Facing the mounting pressures of the global race for gold and other metals across the globe, it’s not everyday that a small indigenous community wins a lawsuit against the government that nullifies over 50 mining concessions threatening their health and land, and grants full restoration of the damages done. Last week’s landmark victory for the Kofan people of Sinangoe, at the headwaters of the Aguarico River in the Ecuadorian Amazon, is testament to the importance of indigenous-led resistance against extractivism in the world’s largest tropical rainforest.
This community’s path to victory involved a myriad of strategies ranging from environmental monitoring to innovative legal actions and alliance-building with civil society, provincial governments and international organizations. Its example should provide inspiration and tools to other indigenous peoples facing similar threats to their ancestral lands, cultures and rights. Here are 7 major reasons why Sinangoe’s case is so important.
Kofan culture is deeply connected to the land: their entire way of life depends upon the rivers and forest. When the Kofan discovered that their ancestral territory along the Cofanes and upper Aguarico rivers had been granted to mining companies without their permission, they immediately recognized the gravity of this threat to their way of life and autonomy, and to other communities downriver. Damage to these rivers means damage to the Kofan themselves. Their triumphant legal battle, which brought four Ecuadorian State authorities to court, not only denounced the lack of consultation, but also highlighted the violation of their rights to water, food security and a clean environment – fundamental rights imperative to the integrity and survival of Kofan culture.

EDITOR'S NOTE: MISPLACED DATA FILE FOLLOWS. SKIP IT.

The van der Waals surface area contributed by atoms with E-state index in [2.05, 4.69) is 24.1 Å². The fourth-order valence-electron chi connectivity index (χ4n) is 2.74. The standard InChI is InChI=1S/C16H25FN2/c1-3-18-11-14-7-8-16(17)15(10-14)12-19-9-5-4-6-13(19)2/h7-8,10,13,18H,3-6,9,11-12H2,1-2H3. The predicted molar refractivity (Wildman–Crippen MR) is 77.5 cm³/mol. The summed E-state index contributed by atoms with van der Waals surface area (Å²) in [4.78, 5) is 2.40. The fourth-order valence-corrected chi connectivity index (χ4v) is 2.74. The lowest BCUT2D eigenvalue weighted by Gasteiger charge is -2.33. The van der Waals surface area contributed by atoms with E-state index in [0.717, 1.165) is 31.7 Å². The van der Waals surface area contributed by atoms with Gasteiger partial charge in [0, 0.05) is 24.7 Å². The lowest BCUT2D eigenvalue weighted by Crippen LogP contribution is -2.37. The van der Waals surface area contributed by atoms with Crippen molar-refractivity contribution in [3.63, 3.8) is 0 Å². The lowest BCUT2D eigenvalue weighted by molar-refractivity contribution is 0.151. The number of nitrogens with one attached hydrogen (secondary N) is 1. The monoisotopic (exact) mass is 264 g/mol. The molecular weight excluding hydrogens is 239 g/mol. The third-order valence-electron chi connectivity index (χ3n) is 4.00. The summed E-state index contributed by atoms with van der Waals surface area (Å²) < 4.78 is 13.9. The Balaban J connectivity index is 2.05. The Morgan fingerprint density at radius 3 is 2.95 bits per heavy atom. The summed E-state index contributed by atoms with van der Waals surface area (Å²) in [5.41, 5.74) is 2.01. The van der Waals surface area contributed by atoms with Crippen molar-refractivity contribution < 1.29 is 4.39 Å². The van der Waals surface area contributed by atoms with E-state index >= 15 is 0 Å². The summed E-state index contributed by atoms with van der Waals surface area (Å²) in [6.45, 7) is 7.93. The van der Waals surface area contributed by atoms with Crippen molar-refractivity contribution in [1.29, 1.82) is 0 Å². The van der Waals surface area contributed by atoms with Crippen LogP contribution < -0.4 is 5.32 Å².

It was Sinangoe’s community land patrol that sounded the alarm when they witnessed the first machines digging up the banks of the Aguarico River in early 2018. This land patrol, trained and formed one year before in partnership with Amazon Frontlines and our indigenous partners Ceibo Alliance, immediately documented and reported the invasion. Over the course of several field trips, the land patrol meticulously built up an extensive archive of images, drone footage and maps, which played a central role in their landmark victory, providing irrefutable evidence of the environmental damages of gold mining on their land to the judges and court. This victory should embolden any community using environmental monitoring techniques, whether it be camera traps, GPS, video recorders, drone, satellite imagery and/or land patrols.